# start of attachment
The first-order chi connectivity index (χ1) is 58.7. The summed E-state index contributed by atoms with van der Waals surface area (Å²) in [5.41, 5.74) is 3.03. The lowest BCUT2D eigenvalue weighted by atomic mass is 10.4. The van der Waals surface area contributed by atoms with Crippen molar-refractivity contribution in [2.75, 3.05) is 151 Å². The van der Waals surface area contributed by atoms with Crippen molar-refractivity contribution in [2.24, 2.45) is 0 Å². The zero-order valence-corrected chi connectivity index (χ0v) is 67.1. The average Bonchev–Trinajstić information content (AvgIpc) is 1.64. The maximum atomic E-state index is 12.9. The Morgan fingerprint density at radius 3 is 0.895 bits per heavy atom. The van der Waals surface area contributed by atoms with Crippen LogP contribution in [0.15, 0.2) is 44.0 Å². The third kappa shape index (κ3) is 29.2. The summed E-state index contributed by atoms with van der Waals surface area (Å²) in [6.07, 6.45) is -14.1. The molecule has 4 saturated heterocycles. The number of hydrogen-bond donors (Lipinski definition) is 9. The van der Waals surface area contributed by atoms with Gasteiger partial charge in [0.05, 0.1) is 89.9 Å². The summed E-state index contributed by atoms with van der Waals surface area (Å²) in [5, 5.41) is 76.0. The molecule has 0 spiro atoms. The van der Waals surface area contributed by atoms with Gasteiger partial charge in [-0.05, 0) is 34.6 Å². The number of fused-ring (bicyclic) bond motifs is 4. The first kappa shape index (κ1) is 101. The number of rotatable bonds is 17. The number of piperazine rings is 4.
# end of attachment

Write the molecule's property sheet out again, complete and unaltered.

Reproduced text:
The first-order chi connectivity index (χ1) is 58.7. The summed E-state index contributed by atoms with van der Waals surface area (Å²) in [5.41, 5.74) is 3.03. The lowest BCUT2D eigenvalue weighted by atomic mass is 10.4. The van der Waals surface area contributed by atoms with Crippen molar-refractivity contribution in [2.75, 3.05) is 151 Å². The van der Waals surface area contributed by atoms with Crippen molar-refractivity contribution in [2.24, 2.45) is 0 Å². The zero-order valence-corrected chi connectivity index (χ0v) is 67.1. The average Bonchev–Trinajstić information content (AvgIpc) is 1.64. The maximum atomic E-state index is 12.9. The Morgan fingerprint density at radius 3 is 0.895 bits per heavy atom. The van der Waals surface area contributed by atoms with Crippen LogP contribution in [0.15, 0.2) is 44.0 Å². The third kappa shape index (κ3) is 29.2. The summed E-state index contributed by atoms with van der Waals surface area (Å²) in [6.07, 6.45) is -14.1. The molecule has 4 saturated heterocycles. The number of hydrogen-bond donors (Lipinski definition) is 9. The van der Waals surface area contributed by atoms with Gasteiger partial charge in [0.05, 0.1) is 89.9 Å². The summed E-state index contributed by atoms with van der Waals surface area (Å²) in [5, 5.41) is 76.0. The molecule has 0 spiro atoms. The van der Waals surface area contributed by atoms with Gasteiger partial charge in [-0.05, 0) is 34.6 Å². The number of fused-ring (bicyclic) bond motifs is 4. The first kappa shape index (κ1) is 101. The number of rotatable bonds is 17. The number of piperazine rings is 4.